Hear our conversation with Dr. Ibram X. Kendi about “How To Be An Antiracist.”

The book is “Parkland: Birth of a Movement,” by Dave Cullen.

I enjoyed this book because it gave a behind-the-scenes look at the March For Our Lives movement that started after the shooting at Marjory Stoneman Douglas High School in Parkland, Florida. You get a sense of how precarious this movement was, as a group of students who didn’t really know each other banded together to make change. It was inspiring to read how they figured everything out as they went and how they dealt with mistakes along the way. There’s also a great section where the students meet people who lived through the Columbine shooting nearly 20 years earlier and learn how much has changed. I thought I knew all about this movement but this book showed me so much more.

We also spoke to Dave Cullen about “Parkland” earlier this year.

*we know the title of this post says reads. But this episode was too good not to include.

Keeping in mind that every Heavyweight episode is the best Heavyweight episode, The Marshes is my favorite thing I’ve heard this year (and had me crying throughout the entire journey I listened to it). The premise of the show is based on host Jonathon Goldstein using his podcast powers to bring answers to long-standing questions. The Marshes follows a family who wants to reunite with a sister who had been adopted, but unexpected questions begin to emerge, and sets up the family for possible heartbreak. The episode took three years to make and confronts the truth we all sometimes try to avoid.

This comic was one of the few pieces I read that made home feel closer. Being from Indonesia, seeing my peers fight injustice and doing whatever it takes to right wrongs remind me that I’m not alone in this movement. Whether I’m in India or the U.S., my passion is shared and universal. I can be anywhere in the world and still celebrate my heritage as an Indonesian woman.

“The Most Fun We Ever Had” by Claire Lombardo is the best thing I read this year, though it battled for this position against the incredible “Circe” by Madeline Miller.

Lombardo creates wonders with words and her novel spans generations of the Sorenson family, telling a captivating story I couldn’t put down, with characters so real I felt like they were in the room with me while I read.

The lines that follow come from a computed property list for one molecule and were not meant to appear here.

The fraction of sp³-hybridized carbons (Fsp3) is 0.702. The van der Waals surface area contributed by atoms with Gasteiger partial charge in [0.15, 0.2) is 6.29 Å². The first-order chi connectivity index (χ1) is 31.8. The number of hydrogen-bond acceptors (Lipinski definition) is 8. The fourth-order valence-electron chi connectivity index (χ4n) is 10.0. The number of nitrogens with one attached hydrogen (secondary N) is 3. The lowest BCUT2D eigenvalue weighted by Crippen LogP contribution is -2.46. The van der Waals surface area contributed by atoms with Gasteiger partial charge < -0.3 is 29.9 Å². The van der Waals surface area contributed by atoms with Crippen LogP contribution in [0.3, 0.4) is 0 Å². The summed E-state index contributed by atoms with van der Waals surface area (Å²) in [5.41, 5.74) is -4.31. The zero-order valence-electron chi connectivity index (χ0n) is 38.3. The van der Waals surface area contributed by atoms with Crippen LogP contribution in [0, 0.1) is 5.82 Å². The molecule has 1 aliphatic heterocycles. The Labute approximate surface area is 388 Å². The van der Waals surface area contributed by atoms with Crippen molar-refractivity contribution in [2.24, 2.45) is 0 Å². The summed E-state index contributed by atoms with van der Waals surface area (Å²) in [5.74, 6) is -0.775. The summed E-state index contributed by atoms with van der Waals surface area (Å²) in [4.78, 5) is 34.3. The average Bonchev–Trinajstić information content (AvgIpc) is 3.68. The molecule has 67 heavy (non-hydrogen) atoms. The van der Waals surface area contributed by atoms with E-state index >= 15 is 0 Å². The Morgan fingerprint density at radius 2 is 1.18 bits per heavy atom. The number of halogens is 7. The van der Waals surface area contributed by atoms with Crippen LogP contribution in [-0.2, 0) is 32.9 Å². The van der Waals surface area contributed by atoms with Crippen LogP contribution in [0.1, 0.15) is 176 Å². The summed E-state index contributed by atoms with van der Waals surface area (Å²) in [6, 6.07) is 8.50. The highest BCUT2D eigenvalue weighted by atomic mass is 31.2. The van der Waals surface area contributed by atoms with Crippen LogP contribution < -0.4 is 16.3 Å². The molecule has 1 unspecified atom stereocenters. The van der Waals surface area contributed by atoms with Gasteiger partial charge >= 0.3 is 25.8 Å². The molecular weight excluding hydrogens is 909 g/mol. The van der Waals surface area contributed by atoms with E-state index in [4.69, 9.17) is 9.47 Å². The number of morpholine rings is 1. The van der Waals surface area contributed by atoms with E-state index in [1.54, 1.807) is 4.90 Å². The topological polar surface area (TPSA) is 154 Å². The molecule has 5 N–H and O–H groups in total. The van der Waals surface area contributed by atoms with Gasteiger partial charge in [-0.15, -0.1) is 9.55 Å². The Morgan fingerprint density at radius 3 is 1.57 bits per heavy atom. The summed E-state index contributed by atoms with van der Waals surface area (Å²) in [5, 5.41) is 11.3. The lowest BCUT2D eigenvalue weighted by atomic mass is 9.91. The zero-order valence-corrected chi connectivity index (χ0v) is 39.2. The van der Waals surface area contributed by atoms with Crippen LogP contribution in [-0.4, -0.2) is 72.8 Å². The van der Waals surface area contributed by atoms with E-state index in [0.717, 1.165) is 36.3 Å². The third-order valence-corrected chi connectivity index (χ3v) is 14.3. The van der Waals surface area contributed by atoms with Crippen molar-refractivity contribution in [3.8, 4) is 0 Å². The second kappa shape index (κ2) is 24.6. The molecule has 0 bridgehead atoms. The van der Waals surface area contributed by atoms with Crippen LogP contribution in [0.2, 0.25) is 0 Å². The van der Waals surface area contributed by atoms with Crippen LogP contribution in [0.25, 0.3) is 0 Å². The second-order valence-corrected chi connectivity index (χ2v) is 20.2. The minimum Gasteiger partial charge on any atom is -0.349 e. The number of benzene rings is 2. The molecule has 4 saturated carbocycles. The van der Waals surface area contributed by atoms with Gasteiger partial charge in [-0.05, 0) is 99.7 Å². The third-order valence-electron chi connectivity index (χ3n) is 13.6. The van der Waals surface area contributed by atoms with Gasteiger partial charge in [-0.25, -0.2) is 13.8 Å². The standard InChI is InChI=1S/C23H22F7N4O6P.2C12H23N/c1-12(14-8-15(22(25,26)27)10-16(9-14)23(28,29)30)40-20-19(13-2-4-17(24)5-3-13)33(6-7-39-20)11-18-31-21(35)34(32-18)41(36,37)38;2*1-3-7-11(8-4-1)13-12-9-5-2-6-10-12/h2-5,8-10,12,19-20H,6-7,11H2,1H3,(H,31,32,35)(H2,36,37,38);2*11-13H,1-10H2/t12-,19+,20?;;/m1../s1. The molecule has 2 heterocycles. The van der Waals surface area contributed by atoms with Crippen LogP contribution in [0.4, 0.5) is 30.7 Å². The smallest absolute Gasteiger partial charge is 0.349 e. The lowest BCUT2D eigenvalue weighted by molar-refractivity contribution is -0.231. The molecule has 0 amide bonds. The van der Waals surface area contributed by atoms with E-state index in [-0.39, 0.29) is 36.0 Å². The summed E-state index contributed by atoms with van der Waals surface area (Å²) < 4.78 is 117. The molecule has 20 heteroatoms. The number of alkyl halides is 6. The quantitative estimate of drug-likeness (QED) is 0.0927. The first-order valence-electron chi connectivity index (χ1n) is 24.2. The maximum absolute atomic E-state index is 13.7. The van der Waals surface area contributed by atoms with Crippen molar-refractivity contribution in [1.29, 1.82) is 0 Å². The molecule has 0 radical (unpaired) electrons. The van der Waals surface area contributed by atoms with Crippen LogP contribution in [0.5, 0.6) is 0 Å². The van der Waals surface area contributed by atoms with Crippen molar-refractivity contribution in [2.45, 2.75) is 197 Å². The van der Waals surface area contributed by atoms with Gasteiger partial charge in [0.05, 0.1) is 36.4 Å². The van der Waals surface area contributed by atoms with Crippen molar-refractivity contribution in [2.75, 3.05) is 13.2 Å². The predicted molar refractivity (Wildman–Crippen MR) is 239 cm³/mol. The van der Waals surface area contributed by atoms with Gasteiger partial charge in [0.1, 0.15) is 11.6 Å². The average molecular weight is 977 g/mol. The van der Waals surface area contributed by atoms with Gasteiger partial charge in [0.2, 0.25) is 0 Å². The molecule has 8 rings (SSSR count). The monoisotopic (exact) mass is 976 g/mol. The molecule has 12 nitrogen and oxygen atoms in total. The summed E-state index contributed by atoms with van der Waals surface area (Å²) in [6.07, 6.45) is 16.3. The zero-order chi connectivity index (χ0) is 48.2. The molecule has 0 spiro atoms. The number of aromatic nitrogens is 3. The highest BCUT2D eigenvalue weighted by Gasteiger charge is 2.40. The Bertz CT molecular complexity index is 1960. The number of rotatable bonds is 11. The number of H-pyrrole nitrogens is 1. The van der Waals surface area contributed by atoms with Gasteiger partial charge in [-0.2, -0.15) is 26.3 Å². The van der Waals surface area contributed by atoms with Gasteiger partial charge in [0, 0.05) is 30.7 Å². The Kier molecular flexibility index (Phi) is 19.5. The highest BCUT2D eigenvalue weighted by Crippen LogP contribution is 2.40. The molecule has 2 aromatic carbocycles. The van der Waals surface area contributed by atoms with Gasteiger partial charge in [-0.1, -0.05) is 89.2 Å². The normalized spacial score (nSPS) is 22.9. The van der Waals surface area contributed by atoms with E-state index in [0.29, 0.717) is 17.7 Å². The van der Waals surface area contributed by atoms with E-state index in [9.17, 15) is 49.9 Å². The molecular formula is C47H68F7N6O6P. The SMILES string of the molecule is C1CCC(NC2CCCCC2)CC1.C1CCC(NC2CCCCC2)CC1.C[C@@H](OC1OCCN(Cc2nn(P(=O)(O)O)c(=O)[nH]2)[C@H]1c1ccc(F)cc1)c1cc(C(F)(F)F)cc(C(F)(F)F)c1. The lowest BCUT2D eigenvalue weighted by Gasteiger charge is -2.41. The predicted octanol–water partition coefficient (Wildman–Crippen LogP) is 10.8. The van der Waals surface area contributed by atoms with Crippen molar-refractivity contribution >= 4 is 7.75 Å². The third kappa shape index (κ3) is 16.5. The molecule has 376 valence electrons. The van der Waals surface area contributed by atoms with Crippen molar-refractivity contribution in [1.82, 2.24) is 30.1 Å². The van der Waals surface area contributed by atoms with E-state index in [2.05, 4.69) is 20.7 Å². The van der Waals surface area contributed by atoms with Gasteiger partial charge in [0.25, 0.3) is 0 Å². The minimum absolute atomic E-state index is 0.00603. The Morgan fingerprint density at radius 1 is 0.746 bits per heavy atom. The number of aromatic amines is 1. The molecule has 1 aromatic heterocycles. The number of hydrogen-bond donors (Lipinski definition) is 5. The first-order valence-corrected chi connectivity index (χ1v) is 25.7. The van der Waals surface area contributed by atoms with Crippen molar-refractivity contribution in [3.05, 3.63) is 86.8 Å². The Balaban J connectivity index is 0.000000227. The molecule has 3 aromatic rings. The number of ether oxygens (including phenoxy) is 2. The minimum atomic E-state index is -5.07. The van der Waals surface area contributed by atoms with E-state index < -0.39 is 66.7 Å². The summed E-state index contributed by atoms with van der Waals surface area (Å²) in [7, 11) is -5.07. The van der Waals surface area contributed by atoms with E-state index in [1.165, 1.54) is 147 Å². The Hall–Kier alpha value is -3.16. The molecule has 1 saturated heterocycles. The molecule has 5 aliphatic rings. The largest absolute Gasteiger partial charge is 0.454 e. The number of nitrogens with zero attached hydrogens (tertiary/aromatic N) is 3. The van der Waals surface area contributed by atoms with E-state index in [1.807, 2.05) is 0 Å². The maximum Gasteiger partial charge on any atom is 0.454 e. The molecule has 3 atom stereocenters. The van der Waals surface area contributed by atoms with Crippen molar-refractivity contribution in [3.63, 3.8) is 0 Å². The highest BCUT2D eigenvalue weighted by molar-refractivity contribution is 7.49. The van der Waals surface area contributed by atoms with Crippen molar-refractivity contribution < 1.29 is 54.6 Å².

Four hundred years ago, in August 1619, a ship carrying more than 20 enslaved Africans arrived in the English colony of Virginia. By marking the beginning of American slavery, The 1619 Project by The New York Times reframed the country’s history. Through a series of articles and essays, it placed the legacy of slavery and the contributions of black Africans at the very center of the nation’s founding. It explained how from the banking system to health care, no aspect of the nation has not been touched by slavery. Hands down, this was one of the most groundbreaking works of journalism this year.

I read “The Crane Wife,” by CJ Hauser, on the bus this summer and skipped my stop to keep reading. It’s the story of a woman who calls off her engagement around the time she’s set to travel to Texas to research a species of crane for her novel. On her trip, she reflects over her troubled relationship and how she settled for a lot out of fear of being needy. There’s also a lot of moving science and nature imagery and she connects with this group of scientists who probably would never have come together were it not for these birds. It’s a really beautiful read and one of my favorites from this year.

This summer, we spoke with Colson Whitehead about “The Nickle Boys.” Charlie Fudge was another one of our guests. Fudge was incarcerated at the abusive reform school that Whitehead incorporated into his novel.

Candido and Brenda have two paychecks, three kids, and one mini-van. And it wasn’t enough to afford a home in California’s Salinas Valley. Every night, the family drove around, looking for a safe place to park their Toyota Sienna. This California Sunday piece followed the family as they experienced the consequences of a significant housing crisis in a place that feeds much of the country. It’s something we’ve talked about on the program several times this year, but this piece really identified the housing crisis’s effects on working people and their families.

Also, I always recommend the Longform “Best Of” lists if you haven’t gotten to it already. Many of my favorite pieces of journalism from this year are featured.

1A is the midday news show from @WAMU885 and @NPR. Find the podcast at npr.org/1a.